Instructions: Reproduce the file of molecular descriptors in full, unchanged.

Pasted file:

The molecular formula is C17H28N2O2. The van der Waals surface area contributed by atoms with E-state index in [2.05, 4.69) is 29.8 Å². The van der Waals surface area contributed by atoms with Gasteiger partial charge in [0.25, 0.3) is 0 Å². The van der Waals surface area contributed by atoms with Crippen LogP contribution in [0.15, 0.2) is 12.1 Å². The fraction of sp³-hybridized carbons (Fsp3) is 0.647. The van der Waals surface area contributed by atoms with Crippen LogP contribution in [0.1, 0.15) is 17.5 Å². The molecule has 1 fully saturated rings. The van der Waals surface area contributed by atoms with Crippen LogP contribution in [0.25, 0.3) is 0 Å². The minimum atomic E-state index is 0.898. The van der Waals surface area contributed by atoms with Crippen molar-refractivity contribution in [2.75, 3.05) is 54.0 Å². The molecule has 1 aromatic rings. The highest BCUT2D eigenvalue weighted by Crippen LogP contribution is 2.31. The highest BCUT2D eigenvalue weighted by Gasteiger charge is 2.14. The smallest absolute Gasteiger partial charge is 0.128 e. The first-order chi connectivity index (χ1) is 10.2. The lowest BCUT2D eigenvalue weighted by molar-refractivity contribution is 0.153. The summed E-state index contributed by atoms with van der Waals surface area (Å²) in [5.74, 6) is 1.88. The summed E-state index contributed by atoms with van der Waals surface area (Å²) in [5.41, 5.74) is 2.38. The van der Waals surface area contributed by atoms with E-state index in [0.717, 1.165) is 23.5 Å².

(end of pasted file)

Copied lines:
The molecular formula is C17H28N2O2. The van der Waals surface area contributed by atoms with E-state index in [2.05, 4.69) is 29.8 Å². The van der Waals surface area contributed by atoms with Gasteiger partial charge in [0.25, 0.3) is 0 Å². The van der Waals surface area contributed by atoms with Crippen LogP contribution in [0.15, 0.2) is 12.1 Å². The fraction of sp³-hybridized carbons (Fsp3) is 0.647. The van der Waals surface area contributed by atoms with Crippen LogP contribution in [0.1, 0.15) is 17.5 Å². The molecule has 1 fully saturated rings. The van der Waals surface area contributed by atoms with Crippen LogP contribution in [0.25, 0.3) is 0 Å². The minimum atomic E-state index is 0.898. The van der Waals surface area contributed by atoms with Crippen molar-refractivity contribution in [2.75, 3.05) is 54.0 Å². The molecule has 1 aromatic rings. The highest BCUT2D eigenvalue weighted by Crippen LogP contribution is 2.31. The highest BCUT2D eigenvalue weighted by Gasteiger charge is 2.14. The smallest absolute Gasteiger partial charge is 0.128 e. The first-order chi connectivity index (χ1) is 10.2. The lowest BCUT2D eigenvalue weighted by molar-refractivity contribution is 0.153. The summed E-state index contributed by atoms with van der Waals surface area (Å²) in [5.74, 6) is 1.88. The summed E-state index contributed by atoms with van der Waals surface area (Å²) in [5.41, 5.74) is 2.38. The van der Waals surface area contributed by atoms with E-state index in [0.717, 1.165) is 23.5 Å².